California man charged in Plainfield ‘Brian Kil’ cyber threats case says he used teen to ‘attack an entire town’

PLAINFIELD, Ind. – A California man faces several felony charges in connection with the cyber threats that put Plainfield on edge more than a year ago—and federal authorities believe he victimized minors in at least 10 other federal districts in a “sextortion” scheme.

Buster Hernandez, 26, is charged with sexual exploitation of a child, threats to use an explosive device and threats to injure in the Plainfield case, which began with a series of threats posted on social media on Dec. 16, 2015. Federal prosecutors announced charges in the case during a news conference Monday.

Hernandez was arrested Thursday in California and had an initial hearing Friday. He’ll be moved to Indianapolis by the end of the week.

U.S. Attorney Josh Minkler said Monday that Hernandez wanted to be the “worst cyberterrorist who ever lived.”

Plainfield Community School Corporation closed school a day before winter break in response to the threats. Other threats made against The Shops at Perry Crossing and Carmike movie theater led to a closure and an evacuation.

The threats were attributed to an individual on Facebook known as “Brian Kil.” Investigators said Hernandez used the alias to make the threats, according to a 37-page federal indictment that was unsealed Monday and obtained by FOX59.

The investigation was complex, Minkler said, requiring more than 100 state and federal search warrants along with electronic surveillance, wiretapping and sophistic computer forensics techniques. Minkler said more than 200 grand jury subpoenas were issued in an effort to find the “needle in a haystack.”

Hernandez faces a minimum term of 15 years and a maximum term of 30 years if convicted, prosecutors said.

“Law enforcement has identified victims in at least 10 federal districts, maybe more,” Minkler said, directing people who may have been victimized to report it at the FBI website or call 317-595-4000, Option 2.

“Sextortion is a real crime. Individuals are looking to exploit our children. Individuals are looking to put communities in fear. Individuals are looking to shut down schools and shopping malls,” Minkler said.

“I know our youth thinks they can a picture of themselves and send it to their friends, and that goes away. But the reality is that it doesn’t. You don’t control where that image goes. Many times it ends up in bad hands. In this case, those images ended up in the hands of an individual who is a proclaimed cyberterrorist who is looking to sextort the victims,” Minkler said.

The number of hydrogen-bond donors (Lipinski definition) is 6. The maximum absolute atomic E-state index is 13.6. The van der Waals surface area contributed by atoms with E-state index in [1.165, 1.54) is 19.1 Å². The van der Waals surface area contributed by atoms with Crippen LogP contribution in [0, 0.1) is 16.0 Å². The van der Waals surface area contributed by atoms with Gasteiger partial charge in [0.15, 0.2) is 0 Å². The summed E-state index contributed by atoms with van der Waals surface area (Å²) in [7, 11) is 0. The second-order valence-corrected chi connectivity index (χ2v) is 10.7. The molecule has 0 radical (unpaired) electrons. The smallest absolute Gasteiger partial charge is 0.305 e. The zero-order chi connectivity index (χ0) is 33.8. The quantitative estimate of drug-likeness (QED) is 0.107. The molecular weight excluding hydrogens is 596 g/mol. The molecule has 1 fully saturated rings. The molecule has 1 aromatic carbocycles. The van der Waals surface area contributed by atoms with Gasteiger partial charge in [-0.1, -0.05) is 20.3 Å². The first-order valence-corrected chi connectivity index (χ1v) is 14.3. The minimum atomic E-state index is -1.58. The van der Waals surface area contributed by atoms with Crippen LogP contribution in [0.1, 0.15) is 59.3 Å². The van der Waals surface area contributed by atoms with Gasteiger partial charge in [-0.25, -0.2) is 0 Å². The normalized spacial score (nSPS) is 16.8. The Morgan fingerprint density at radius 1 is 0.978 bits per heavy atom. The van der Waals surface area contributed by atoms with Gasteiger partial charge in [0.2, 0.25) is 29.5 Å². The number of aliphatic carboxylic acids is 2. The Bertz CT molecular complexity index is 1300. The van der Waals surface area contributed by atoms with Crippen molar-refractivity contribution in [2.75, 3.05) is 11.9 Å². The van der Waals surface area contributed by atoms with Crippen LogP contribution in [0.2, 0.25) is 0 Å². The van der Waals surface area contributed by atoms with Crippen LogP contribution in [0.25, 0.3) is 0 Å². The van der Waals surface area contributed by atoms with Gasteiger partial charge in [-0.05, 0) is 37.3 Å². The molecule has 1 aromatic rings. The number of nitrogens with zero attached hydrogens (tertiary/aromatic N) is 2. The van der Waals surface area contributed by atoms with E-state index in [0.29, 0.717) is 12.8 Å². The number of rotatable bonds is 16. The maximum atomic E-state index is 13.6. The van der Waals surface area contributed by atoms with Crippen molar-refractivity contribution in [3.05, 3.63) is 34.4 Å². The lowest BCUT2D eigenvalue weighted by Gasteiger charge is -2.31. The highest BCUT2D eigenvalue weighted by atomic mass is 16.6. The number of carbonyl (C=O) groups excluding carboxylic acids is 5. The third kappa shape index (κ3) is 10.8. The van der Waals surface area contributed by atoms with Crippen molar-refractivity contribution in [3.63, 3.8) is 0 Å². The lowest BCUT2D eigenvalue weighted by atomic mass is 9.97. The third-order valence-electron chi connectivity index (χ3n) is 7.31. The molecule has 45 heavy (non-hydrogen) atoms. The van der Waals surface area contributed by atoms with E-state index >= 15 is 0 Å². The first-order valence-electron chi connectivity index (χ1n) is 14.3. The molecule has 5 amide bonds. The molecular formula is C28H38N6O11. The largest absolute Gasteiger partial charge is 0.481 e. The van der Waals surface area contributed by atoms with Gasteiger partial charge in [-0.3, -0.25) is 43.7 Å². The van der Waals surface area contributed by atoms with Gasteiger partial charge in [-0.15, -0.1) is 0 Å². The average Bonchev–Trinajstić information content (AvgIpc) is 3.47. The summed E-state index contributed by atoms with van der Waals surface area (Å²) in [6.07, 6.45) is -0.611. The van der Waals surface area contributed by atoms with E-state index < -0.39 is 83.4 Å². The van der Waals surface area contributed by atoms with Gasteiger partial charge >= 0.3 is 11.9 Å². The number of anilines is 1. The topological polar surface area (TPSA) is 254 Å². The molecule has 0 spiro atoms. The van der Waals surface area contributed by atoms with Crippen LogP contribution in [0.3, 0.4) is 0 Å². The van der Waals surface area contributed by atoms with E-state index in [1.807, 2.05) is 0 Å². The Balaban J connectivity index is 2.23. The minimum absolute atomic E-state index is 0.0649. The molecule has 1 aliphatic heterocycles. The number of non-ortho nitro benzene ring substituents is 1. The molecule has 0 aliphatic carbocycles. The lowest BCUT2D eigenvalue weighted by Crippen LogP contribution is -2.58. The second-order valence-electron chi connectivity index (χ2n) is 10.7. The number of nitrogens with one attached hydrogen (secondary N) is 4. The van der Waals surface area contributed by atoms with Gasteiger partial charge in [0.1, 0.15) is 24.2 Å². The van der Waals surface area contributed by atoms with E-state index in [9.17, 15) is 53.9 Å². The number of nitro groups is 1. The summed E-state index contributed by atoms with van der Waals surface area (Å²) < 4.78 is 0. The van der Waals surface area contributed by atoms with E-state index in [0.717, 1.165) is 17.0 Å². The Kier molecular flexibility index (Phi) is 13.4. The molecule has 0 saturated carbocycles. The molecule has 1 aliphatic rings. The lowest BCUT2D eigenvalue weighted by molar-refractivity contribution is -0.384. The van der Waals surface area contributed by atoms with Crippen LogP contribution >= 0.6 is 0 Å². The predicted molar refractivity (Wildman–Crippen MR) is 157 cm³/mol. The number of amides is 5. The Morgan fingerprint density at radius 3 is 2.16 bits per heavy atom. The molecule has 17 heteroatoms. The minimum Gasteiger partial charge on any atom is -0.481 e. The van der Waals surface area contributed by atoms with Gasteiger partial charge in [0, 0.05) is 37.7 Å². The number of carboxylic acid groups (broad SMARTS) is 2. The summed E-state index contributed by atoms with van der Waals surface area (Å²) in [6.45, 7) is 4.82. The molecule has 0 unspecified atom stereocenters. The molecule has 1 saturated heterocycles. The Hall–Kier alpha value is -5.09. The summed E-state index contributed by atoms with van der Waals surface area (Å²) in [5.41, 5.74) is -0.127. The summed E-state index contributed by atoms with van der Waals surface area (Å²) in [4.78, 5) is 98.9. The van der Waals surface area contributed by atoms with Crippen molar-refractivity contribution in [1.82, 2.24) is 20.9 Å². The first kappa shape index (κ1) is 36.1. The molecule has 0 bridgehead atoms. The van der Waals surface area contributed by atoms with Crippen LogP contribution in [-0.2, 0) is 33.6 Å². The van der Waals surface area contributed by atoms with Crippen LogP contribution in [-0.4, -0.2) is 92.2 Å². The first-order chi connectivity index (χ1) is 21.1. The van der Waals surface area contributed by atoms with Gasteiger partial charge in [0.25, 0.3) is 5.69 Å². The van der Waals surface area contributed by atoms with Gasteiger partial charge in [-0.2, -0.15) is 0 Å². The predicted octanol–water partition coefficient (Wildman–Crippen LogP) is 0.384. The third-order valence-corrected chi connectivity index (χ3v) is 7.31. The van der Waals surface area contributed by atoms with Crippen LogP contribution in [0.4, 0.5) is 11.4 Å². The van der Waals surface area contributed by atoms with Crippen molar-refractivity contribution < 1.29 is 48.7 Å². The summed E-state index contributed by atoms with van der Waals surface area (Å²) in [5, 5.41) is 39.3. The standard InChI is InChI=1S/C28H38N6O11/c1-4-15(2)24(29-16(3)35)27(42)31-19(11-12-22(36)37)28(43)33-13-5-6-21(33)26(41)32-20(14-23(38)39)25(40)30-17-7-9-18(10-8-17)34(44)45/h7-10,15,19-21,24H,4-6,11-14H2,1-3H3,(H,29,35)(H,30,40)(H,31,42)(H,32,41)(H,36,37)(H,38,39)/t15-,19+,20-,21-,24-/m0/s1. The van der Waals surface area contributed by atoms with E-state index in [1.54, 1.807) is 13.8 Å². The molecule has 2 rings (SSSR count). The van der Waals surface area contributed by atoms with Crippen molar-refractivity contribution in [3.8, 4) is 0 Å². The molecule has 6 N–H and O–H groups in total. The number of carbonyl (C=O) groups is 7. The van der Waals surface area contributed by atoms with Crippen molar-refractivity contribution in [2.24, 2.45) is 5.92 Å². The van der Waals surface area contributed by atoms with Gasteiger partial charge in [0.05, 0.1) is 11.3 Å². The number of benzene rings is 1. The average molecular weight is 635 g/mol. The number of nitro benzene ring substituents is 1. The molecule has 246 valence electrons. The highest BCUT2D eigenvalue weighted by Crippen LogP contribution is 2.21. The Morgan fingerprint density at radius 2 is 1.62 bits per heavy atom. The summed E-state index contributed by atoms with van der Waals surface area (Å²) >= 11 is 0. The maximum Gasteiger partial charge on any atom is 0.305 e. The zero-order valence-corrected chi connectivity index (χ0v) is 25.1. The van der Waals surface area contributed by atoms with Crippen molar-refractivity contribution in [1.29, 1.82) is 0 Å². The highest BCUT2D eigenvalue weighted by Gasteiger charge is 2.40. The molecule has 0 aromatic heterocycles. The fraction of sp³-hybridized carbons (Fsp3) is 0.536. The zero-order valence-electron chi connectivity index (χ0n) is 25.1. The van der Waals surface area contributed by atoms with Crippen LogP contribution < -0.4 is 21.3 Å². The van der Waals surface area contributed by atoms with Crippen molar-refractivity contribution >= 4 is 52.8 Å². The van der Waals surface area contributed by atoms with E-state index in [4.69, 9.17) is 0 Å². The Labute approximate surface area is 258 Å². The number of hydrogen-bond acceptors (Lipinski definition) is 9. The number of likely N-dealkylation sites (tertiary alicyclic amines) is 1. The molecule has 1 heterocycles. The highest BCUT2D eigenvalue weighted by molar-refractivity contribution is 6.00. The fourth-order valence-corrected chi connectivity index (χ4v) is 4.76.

Using online accounts, Hernandez approached minors and said he had lewd or sexually explicit videos and photos, court documents said. He then asked for more and threatened to expose them unless they sent additional photos and videos. One of his targets, referred to as “Victim 1” in court documents, was a girl from Plainfield.

Hernandez had such a hold on one victim that he convinced her to go to a public forum on the case in Plainfield and report back what people said during the meeting and what law enforcement knew about the person responsible for the threats.

From Dec. 17, 2015, through Jan. 11, 2016, Hernandez opened 10 Facebook accounts in order to make threats and then disabled them, investigators said. From Jan. 11, 2016, through Jan. 27, 2016, he opened and closed 14 Facebook accounts. Hernandez opened an additional two accounts on Feb. 16, 2017.

In the federal indictment, Hernandez said he wanted to ratchet up the drama and compared the threats to a soap opera. In a series of Facebook posts, he admitted he never knew the Plainfield teen, referring to her as “unlucky” for getting hacked.

“Truth is, I lied about knowing her,” Hernandez wrote on Facebook. “I don’t know [Victim 1]. I’ve never met her. She’s just a girl who was very unlucky and had her cloud storage hacked. From there I dragged her through the mud by spreading lies and misinformation to reach my goals that really had no relation with her whatsoever. I basically used her as an access point to attack an entire town.”

Hernandez said he made it all up. His demand for an “apology” from the victim and her mother was a complete fabrication.